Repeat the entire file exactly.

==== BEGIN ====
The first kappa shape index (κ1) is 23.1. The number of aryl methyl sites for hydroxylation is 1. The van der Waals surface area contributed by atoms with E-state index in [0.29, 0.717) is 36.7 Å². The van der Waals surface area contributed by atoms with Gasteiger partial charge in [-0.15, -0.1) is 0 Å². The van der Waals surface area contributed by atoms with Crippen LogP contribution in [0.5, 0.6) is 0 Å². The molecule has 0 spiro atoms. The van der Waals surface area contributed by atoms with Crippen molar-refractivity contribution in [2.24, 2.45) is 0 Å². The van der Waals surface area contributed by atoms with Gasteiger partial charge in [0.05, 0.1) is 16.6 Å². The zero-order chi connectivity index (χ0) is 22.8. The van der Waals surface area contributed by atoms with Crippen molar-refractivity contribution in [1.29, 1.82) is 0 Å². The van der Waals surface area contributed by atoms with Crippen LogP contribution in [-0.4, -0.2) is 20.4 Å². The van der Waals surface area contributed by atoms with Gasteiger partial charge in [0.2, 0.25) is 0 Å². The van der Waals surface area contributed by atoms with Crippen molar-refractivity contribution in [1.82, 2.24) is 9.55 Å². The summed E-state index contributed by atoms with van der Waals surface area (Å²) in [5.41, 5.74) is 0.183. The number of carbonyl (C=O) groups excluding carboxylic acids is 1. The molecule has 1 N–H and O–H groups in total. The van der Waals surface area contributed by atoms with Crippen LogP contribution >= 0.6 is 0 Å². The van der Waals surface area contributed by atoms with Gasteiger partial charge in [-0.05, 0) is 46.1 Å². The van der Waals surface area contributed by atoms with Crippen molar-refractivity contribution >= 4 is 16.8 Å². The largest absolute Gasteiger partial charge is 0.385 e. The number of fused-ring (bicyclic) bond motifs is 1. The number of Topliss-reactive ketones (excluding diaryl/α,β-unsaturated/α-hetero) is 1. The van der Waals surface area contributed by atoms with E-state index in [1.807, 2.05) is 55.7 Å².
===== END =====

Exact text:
The first kappa shape index (κ1) is 23.1. The number of aryl methyl sites for hydroxylation is 1. The van der Waals surface area contributed by atoms with E-state index in [0.29, 0.717) is 36.7 Å². The van der Waals surface area contributed by atoms with Gasteiger partial charge in [-0.15, -0.1) is 0 Å². The van der Waals surface area contributed by atoms with Crippen LogP contribution in [0.5, 0.6) is 0 Å². The molecule has 0 spiro atoms. The van der Waals surface area contributed by atoms with Crippen molar-refractivity contribution in [2.24, 2.45) is 0 Å². The van der Waals surface area contributed by atoms with Gasteiger partial charge in [0.05, 0.1) is 16.6 Å². The zero-order chi connectivity index (χ0) is 22.8. The van der Waals surface area contributed by atoms with Crippen molar-refractivity contribution in [1.29, 1.82) is 0 Å². The van der Waals surface area contributed by atoms with Crippen LogP contribution in [-0.4, -0.2) is 20.4 Å². The van der Waals surface area contributed by atoms with Gasteiger partial charge in [0.2, 0.25) is 0 Å². The van der Waals surface area contributed by atoms with Crippen molar-refractivity contribution in [1.82, 2.24) is 9.55 Å². The summed E-state index contributed by atoms with van der Waals surface area (Å²) in [5.41, 5.74) is 0.183. The number of carbonyl (C=O) groups excluding carboxylic acids is 1. The molecule has 1 N–H and O–H groups in total. The van der Waals surface area contributed by atoms with Crippen LogP contribution >= 0.6 is 0 Å². The van der Waals surface area contributed by atoms with Gasteiger partial charge in [-0.05, 0) is 46.1 Å². The van der Waals surface area contributed by atoms with Crippen molar-refractivity contribution >= 4 is 16.8 Å². The largest absolute Gasteiger partial charge is 0.385 e. The number of fused-ring (bicyclic) bond motifs is 1. The number of Topliss-reactive ketones (excluding diaryl/α,β-unsaturated/α-hetero) is 1. The van der Waals surface area contributed by atoms with E-state index in [1.807, 2.05) is 55.7 Å².